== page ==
newly released study on the links between minimum wage increases and poverty reduction by University of Massachusetts-Amherst economist Arindrajit Dube is one of the most comprehensive on the question yet. Dube carries out both a meta-analysis of previous studies and combines these with his own statistical findings. Both show a strong positive link between higher minimum wages and lower poverty rates.

All but one of the 12 major studies that Dube examines find that raising the minimum wage decreases the poverty rate and the one study that finds the opposite effect uses a problematic method to obtain its results. Combining and averaging the results of the 11 studies shows that a 10 per cent increase in the minimum wage will decrease poverty rates by 2 per cent (note, however, that this is not a decrease of 2 per cent, i.e. from a rate of 12 per cent to 10 per cent). In his own model that includes even more controls to eliminate bias from other factors, Dube finds a 2.4 per cent decrease in poverty rates from a 10 per cent minimum wage hike, which rises to 3.6 per cent if some passage of time between the wage increase and the poverty decrease is factored in. Again, older models that ignored some of these time lags and broader economic trends that could bias data found lesser effects. Furthermore, minimum wage increases would help alleviate income inequality with gains going disproportionately to lower income brackets. Very concretely, Dube estimates that the possible 39 per cent increase in the U.S. federal minimum wage (from $7.25 to $10.10 per hour) would lift 4.6 million non-elderly Americans out of poverty in the immediate short term and 6.8 million under a longer time horizon.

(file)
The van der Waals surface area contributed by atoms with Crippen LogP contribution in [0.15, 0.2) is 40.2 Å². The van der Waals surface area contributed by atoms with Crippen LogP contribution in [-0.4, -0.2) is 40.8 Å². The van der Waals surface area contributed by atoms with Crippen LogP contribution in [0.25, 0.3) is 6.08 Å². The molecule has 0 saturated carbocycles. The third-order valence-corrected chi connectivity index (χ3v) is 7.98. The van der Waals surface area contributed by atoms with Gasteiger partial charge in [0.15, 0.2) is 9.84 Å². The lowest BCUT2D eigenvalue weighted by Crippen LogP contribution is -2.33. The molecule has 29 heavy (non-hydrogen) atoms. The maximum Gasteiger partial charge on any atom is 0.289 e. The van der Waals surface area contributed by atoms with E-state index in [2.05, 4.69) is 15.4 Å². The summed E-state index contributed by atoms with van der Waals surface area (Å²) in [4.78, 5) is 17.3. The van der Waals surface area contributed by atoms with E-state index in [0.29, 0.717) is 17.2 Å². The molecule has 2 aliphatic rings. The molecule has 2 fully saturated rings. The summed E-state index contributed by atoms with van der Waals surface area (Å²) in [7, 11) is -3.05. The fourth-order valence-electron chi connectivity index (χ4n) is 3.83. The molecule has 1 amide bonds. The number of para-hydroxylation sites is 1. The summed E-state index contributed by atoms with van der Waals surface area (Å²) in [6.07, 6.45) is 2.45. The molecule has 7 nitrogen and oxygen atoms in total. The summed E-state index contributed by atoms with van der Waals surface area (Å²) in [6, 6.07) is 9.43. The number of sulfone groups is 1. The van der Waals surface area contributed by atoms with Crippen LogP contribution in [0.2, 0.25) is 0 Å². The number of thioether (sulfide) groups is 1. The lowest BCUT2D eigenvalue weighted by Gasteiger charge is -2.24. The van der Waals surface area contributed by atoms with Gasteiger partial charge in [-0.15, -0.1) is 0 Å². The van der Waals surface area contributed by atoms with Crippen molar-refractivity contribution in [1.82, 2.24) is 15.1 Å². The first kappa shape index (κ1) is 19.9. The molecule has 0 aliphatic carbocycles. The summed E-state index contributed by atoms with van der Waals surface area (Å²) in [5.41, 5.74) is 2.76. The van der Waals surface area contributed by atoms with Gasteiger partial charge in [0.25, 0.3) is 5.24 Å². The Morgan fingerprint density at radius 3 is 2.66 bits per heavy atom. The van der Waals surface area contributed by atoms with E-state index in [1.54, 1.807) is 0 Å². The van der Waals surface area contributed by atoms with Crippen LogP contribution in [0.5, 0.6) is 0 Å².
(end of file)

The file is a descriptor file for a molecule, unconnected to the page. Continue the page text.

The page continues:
Although the above data all come from the U.S., the characteristics of minimum wage workers in Canada are quite similar to those found in our neighbour to the south. Here again, the myth of Canadian exceptionalism fails. Contrary to another myth, minimum wage workers are not all teenagers from rich families. Minimum wage earners make up about 6 per cent of all Canadian workers (5 per cent in the U.S.) and 40 per cent of them are over 25 (50 per cent in the U.S.). Minimum wage workers are also disproportionately women, immigrants and come from other marginalized communities; they are more likely to work in insecure, part-time jobs, primarily in the service sector. In addition, data for Ontario shows that of workers making just above minimum wage (between $10.25 and $14.25) compromise another close to 20 per cent of employees in that province, and 61 per cent of them are over 25.